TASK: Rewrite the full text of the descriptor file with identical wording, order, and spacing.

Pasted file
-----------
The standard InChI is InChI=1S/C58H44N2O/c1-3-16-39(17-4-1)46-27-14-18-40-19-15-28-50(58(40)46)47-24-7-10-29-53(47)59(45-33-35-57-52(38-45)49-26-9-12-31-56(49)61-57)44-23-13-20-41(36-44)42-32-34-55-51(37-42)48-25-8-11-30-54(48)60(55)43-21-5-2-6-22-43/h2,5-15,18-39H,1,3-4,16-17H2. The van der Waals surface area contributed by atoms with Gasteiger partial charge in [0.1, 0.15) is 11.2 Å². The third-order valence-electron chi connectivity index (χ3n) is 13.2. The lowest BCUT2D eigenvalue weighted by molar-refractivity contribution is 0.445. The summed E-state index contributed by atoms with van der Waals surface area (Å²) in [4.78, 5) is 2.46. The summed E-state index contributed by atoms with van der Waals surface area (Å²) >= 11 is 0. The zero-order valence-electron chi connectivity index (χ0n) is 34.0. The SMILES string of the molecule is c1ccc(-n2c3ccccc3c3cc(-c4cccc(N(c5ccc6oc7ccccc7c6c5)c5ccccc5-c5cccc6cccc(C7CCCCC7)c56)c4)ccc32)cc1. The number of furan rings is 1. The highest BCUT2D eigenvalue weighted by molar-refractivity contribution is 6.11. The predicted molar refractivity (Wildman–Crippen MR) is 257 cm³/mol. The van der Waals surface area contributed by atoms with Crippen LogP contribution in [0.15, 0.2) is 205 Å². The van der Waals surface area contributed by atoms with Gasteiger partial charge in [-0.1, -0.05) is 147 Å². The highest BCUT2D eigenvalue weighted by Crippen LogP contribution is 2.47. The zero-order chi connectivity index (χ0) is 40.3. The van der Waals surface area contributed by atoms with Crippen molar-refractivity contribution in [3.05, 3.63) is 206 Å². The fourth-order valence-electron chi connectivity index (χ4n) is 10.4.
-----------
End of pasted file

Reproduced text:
The standard InChI is InChI=1S/C58H44N2O/c1-3-16-39(17-4-1)46-27-14-18-40-19-15-28-50(58(40)46)47-24-7-10-29-53(47)59(45-33-35-57-52(38-45)49-26-9-12-31-56(49)61-57)44-23-13-20-41(36-44)42-32-34-55-51(37-42)48-25-8-11-30-54(48)60(55)43-21-5-2-6-22-43/h2,5-15,18-39H,1,3-4,16-17H2. The van der Waals surface area contributed by atoms with Gasteiger partial charge in [0.1, 0.15) is 11.2 Å². The third-order valence-electron chi connectivity index (χ3n) is 13.2. The lowest BCUT2D eigenvalue weighted by molar-refractivity contribution is 0.445. The summed E-state index contributed by atoms with van der Waals surface area (Å²) in [4.78, 5) is 2.46. The summed E-state index contributed by atoms with van der Waals surface area (Å²) >= 11 is 0. The zero-order valence-electron chi connectivity index (χ0n) is 34.0. The SMILES string of the molecule is c1ccc(-n2c3ccccc3c3cc(-c4cccc(N(c5ccc6oc7ccccc7c6c5)c5ccccc5-c5cccc6cccc(C7CCCCC7)c56)c4)ccc32)cc1. The number of furan rings is 1. The highest BCUT2D eigenvalue weighted by molar-refractivity contribution is 6.11. The predicted molar refractivity (Wildman–Crippen MR) is 257 cm³/mol. The van der Waals surface area contributed by atoms with Crippen LogP contribution in [0.15, 0.2) is 205 Å². The van der Waals surface area contributed by atoms with Gasteiger partial charge in [-0.1, -0.05) is 147 Å². The highest BCUT2D eigenvalue weighted by Crippen LogP contribution is 2.47. The zero-order chi connectivity index (χ0) is 40.3. The van der Waals surface area contributed by atoms with Crippen molar-refractivity contribution in [3.05, 3.63) is 206 Å². The fourth-order valence-electron chi connectivity index (χ4n) is 10.4.